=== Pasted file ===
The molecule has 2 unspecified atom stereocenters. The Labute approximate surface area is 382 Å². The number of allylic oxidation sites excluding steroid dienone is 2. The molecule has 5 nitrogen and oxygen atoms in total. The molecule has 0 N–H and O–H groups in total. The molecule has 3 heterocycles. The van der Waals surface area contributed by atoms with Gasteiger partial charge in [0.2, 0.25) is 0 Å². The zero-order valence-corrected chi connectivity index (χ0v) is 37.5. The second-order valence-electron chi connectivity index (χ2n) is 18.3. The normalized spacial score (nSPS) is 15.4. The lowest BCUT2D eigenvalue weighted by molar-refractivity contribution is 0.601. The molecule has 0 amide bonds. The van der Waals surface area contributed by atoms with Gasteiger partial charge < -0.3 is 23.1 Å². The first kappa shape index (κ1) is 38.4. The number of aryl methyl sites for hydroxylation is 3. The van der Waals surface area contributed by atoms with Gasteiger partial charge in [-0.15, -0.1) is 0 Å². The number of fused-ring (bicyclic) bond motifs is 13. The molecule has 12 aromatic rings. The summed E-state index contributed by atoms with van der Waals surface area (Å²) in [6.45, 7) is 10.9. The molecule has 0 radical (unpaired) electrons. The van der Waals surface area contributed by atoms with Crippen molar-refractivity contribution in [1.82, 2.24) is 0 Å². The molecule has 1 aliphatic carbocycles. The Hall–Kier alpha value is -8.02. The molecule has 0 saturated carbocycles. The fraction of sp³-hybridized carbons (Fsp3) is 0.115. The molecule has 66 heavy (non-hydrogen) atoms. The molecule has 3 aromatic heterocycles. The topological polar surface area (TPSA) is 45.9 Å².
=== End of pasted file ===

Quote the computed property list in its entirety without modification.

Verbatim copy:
The molecule has 2 unspecified atom stereocenters. The Labute approximate surface area is 382 Å². The number of allylic oxidation sites excluding steroid dienone is 2. The molecule has 5 nitrogen and oxygen atoms in total. The molecule has 0 N–H and O–H groups in total. The molecule has 3 heterocycles. The van der Waals surface area contributed by atoms with Gasteiger partial charge in [0.2, 0.25) is 0 Å². The zero-order valence-corrected chi connectivity index (χ0v) is 37.5. The second-order valence-electron chi connectivity index (χ2n) is 18.3. The normalized spacial score (nSPS) is 15.4. The lowest BCUT2D eigenvalue weighted by molar-refractivity contribution is 0.601. The molecule has 0 amide bonds. The van der Waals surface area contributed by atoms with Gasteiger partial charge < -0.3 is 23.1 Å². The first kappa shape index (κ1) is 38.4. The number of aryl methyl sites for hydroxylation is 3. The van der Waals surface area contributed by atoms with Gasteiger partial charge in [-0.15, -0.1) is 0 Å². The number of fused-ring (bicyclic) bond motifs is 13. The molecule has 12 aromatic rings. The summed E-state index contributed by atoms with van der Waals surface area (Å²) in [6.45, 7) is 10.9. The molecule has 0 radical (unpaired) electrons. The van der Waals surface area contributed by atoms with Crippen molar-refractivity contribution in [1.82, 2.24) is 0 Å². The molecule has 1 aliphatic carbocycles. The Hall–Kier alpha value is -8.02. The molecule has 0 saturated carbocycles. The fraction of sp³-hybridized carbons (Fsp3) is 0.115. The molecule has 66 heavy (non-hydrogen) atoms. The molecule has 3 aromatic heterocycles. The topological polar surface area (TPSA) is 45.9 Å².